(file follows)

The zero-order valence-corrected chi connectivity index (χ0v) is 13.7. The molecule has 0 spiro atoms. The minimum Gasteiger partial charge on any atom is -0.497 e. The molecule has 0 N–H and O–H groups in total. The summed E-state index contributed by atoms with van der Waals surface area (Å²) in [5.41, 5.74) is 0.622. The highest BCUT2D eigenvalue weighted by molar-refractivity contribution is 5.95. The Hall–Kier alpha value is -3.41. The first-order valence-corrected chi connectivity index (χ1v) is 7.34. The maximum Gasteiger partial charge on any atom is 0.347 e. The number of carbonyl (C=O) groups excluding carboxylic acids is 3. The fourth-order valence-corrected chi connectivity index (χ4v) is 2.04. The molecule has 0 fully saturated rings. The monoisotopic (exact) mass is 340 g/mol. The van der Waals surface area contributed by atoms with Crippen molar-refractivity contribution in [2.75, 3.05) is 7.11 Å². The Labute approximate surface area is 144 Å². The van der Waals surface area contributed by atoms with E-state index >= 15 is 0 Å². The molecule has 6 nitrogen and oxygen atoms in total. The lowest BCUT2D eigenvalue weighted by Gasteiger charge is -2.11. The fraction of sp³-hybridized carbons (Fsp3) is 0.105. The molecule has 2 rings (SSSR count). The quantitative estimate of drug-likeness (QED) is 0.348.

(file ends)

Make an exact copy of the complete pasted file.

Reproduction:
The zero-order valence-corrected chi connectivity index (χ0v) is 13.7. The molecule has 0 spiro atoms. The minimum Gasteiger partial charge on any atom is -0.497 e. The molecule has 0 N–H and O–H groups in total. The summed E-state index contributed by atoms with van der Waals surface area (Å²) in [5.41, 5.74) is 0.622. The highest BCUT2D eigenvalue weighted by molar-refractivity contribution is 5.95. The Hall–Kier alpha value is -3.41. The first-order valence-corrected chi connectivity index (χ1v) is 7.34. The maximum Gasteiger partial charge on any atom is 0.347 e. The number of carbonyl (C=O) groups excluding carboxylic acids is 3. The fourth-order valence-corrected chi connectivity index (χ4v) is 2.04. The molecule has 0 fully saturated rings. The monoisotopic (exact) mass is 340 g/mol. The van der Waals surface area contributed by atoms with Crippen molar-refractivity contribution in [2.75, 3.05) is 7.11 Å². The Labute approximate surface area is 144 Å². The van der Waals surface area contributed by atoms with E-state index >= 15 is 0 Å². The molecule has 6 nitrogen and oxygen atoms in total. The lowest BCUT2D eigenvalue weighted by Gasteiger charge is -2.11. The fraction of sp³-hybridized carbons (Fsp3) is 0.105. The molecule has 2 rings (SSSR count). The quantitative estimate of drug-likeness (QED) is 0.348.